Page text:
Migrants face test on Thatcher, Churchill and Monty Python
Coalition revises 'politically correct' citizenship handbook - and cuts Tony Blair's entry to one paragraph
IMMIGRANTS who want to become UK citizens will now need to swot up on Monty Python, Chris Hoy and Margaret Thatcher the economic reformer, as the coalition reveals its revision of the citizenship manual originally devised by Labour.
The Sunday Times reports that the new publication, intended to prepare aspirant Britons for their citizenship exams, junks the "political correctness" of the previous, 2007, version in favour of Union Jacks, Spitfires and Morcambe and Wise.
Margaret Thatcher is now celebrated as the first female PM and an "economic reformer" where the 2007 book warned that some saw her as a "divisive figure". Tony Blair's entry has been reduced to just one paragraph.
Labour has condemned the year-long handbook revision as a waste of time, saying ministers would have been better occupied securing borders and cutting queues at immigration counters in airports.
The biggest change is that the new version ditches previously lengthy sections of advice for immigrants on the rights they could expect to enjoy in the UK, on benefits they might be entitled to receive - and even on what to do if arrested.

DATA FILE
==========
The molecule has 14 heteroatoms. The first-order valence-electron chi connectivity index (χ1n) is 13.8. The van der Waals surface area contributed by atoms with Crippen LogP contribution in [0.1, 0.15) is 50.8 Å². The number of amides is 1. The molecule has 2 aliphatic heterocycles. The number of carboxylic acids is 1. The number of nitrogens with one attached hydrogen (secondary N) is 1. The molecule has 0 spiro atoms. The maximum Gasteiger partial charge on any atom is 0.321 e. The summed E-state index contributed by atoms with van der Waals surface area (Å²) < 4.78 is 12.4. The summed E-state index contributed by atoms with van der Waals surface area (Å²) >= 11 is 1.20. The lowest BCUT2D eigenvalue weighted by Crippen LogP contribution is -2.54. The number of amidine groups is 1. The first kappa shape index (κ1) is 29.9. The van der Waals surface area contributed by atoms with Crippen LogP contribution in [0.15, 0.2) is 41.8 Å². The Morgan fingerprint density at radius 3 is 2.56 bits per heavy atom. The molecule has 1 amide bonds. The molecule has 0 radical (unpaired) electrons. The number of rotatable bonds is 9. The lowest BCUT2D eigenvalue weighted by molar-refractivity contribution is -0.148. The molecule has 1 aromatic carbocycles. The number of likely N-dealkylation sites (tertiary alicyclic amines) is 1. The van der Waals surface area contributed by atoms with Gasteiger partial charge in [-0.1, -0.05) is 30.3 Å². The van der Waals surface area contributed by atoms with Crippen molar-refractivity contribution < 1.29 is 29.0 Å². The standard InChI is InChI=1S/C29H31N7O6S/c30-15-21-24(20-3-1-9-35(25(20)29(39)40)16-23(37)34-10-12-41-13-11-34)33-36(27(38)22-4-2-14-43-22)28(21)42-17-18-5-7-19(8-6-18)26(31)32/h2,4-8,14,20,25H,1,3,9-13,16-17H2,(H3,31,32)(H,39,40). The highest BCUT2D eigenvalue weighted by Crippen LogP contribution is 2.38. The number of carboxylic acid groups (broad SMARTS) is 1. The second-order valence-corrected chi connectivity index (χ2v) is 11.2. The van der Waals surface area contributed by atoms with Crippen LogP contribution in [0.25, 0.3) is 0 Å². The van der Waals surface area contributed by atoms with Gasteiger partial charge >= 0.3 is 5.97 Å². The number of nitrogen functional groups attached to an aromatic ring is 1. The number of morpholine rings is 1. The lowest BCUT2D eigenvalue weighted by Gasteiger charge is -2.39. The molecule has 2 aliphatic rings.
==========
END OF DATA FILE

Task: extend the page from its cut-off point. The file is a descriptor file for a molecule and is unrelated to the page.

Instilling knowledge of the history and culture of the UK, the coalition version focuses instead on "the events and people who have contributed to making Britain great".
It advises new arrivals that "Britain is a fantastic place to live: a modern thriving society with a long and illustrious history." It invokes the wartime spirit of Winston Churchill, Nelson's historic victories and the esoteric comedy of Monty Python.
Immigration minister Mark Harper said: "The new book rightly focuses on values and principles at the heart of being British. Instead of telling people how to claim benefits, it encourages participation in British life."
As well as re-writing the 180-page handbook, the coalition has produced a new version of the citizenship test. Multiple-choice questions now demand students learn whose memorial stands in Trafalgar Square (Nelson's), who is the patron saint of Scotland (St Andrew) and how many years the Queen had spent on the throne by 2012 (60).